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Slippery Rock Watershed Coalition Update On Wild Waterways Conservancy, Environmental Education
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The May newsletter from the Butler County-based Slippery Rock Watershed Coalition includes an update on Wild Waterways Conservancy activities and a recent environmental education visit to seventh graders.

Wild Waterways Conservancy

Over the years, the Wild Waterways Conservancy (WWC) has been working to preserve unique ecological features in the Slippery Rock Creek and Connoquenessing Creek Watersheds.

This all-volunteer, charitable land conservancy is devoted to working cooperatively with both private and public partners to conserve these resources and provide recreational opportunities.

Recently, the group has announced the acquisition of an additional parcel of land along the Connoquenessing Creek just upstream from Ellwood City off Country Club Drive.

This 1.2 acre area was acquired through the generosity of the Connoquenessing Country Club. The property will be open to the public for fishing and other stream activity.

Future plans include a canoe and kayak launch. The organization also acquired and opened an out and back walking trail from Park Gate to the Koppel Bridge, along the former Pittsburgh and Lake Erie rail grade, a distance of about 2 ½ miles round trip.

This trail is maintained by local Ellwood City residents and provides walk-in access to the south side of the WWC Rock Point property.

This corridor property adds about ten acres to WWC’s other holdings around Rock Point, making a total area of approximately 135 acres open to the public.

Although no other formal trails are maintained, the area below the old rail grade is a rich and biologically diverse creek bottom, well worth a visit for the spring wildflowers.

On the Lawrence County side of Rock Point, the public is invited to explore the old amusement park site, now a mature hardwood forest, and enjoy warm season vehicular access to the mouth of Connoquenessing Creek.

Please note that the Rock Point Boat Club launch is available to the general public for canoes and kayaks, but other use of the launch is limited to Boat Club members.

Deer hunting is permitted with permission on all WWC properties except Glacier Wetlands off Swope Road near Slippery Rock. No motorized vehicles are permitted on WWC trails. All users are requested to carry out their own trash and are asked to assist in keeping the properties clean.

Currently, WWC owns just over 500 acres in the watersheds, and, together with Allegheny Aquatic Alliance, provides numerous creek access points beginning north of the City of Butler to the mouth of the Creek at Rock Point.

Connoquenessing Creek Natural Area, just north of Zelienople, also contains a network of hiking trails.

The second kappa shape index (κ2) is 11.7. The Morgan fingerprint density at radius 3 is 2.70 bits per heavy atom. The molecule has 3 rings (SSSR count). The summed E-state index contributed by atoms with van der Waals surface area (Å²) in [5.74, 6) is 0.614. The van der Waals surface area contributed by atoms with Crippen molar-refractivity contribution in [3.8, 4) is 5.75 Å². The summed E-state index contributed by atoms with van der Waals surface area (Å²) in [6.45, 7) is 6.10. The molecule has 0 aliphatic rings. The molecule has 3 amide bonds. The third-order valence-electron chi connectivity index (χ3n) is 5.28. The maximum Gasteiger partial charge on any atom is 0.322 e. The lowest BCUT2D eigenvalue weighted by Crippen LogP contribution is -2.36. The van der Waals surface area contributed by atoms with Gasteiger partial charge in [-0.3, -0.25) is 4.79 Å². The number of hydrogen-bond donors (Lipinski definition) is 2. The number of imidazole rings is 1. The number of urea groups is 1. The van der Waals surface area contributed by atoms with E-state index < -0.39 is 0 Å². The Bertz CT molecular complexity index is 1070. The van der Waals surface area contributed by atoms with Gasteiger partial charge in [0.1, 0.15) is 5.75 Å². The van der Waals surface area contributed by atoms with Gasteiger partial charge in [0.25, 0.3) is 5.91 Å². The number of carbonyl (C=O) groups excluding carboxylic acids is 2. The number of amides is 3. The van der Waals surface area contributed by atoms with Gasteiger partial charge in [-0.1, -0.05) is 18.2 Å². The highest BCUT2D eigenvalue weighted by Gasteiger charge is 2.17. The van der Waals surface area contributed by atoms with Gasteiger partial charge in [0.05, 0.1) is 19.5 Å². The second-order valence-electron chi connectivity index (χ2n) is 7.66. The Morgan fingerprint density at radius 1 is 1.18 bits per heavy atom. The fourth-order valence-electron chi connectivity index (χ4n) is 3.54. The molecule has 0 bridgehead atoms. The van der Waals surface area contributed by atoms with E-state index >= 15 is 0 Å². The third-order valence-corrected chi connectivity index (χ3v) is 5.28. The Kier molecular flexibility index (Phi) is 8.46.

More information is available on the Wild Waterways Conservancy website.

7th Graders

On April 13th, biologist Shaun Busler visited the 7th grade students at St. Luke Lutheran School to discuss abandoned mine drainage and the work of the Slippery Rock Watershed Coalition.

Shaun, of the nonprofit Stream Restoration Incorporated, explained the history of AMD in Pennsylvania, the extent of the problems, and about active and passive treatment systems.

The students were interested to learn about the colors of mine drainage. Some of them had seen an orange stream in the past but many had not, which is a testament for all the hard work that has been done over the last 25 years to clean up the problems.

Shaun’s presentation showed students photos of AMD-impacted water all over the world, then focused on the Slippery Rock Creek Watershed.

He reviewed the basic design of a passive treatment system including a schematic of a Vertical Flow Pond, and showed how such systems successfully treat billions of gallons of water in the watershed each year.

He shared information about the work of the Slippery Rock Watershed Coalition. The students enjoyed seeing samples of iron and manganese precipitates that were recovered from the passive treatment systems and learning about how they are used in glazes for pottery, ornaments, and other ceramic collectibles.

Thank you Shaun, for taking time to visit St. Luke’s and providing insight into real-life science work for the 7th graders!

Click Here to read the entire newsletterClick Here to sign up for your own copy.

For more information on programs, projects, upcoming events and how you can get involved, visit the Slippery Rock Watershed Coalition website.  Follow them on FacebookClick Here to sign up to sign up for regular updates.

The Butler County-based Coalition was established in 1994 to restore land, water and wildlife resources in the Slippery Rock Watershed.

[Posted: May 31, 2021]


6/7/2021

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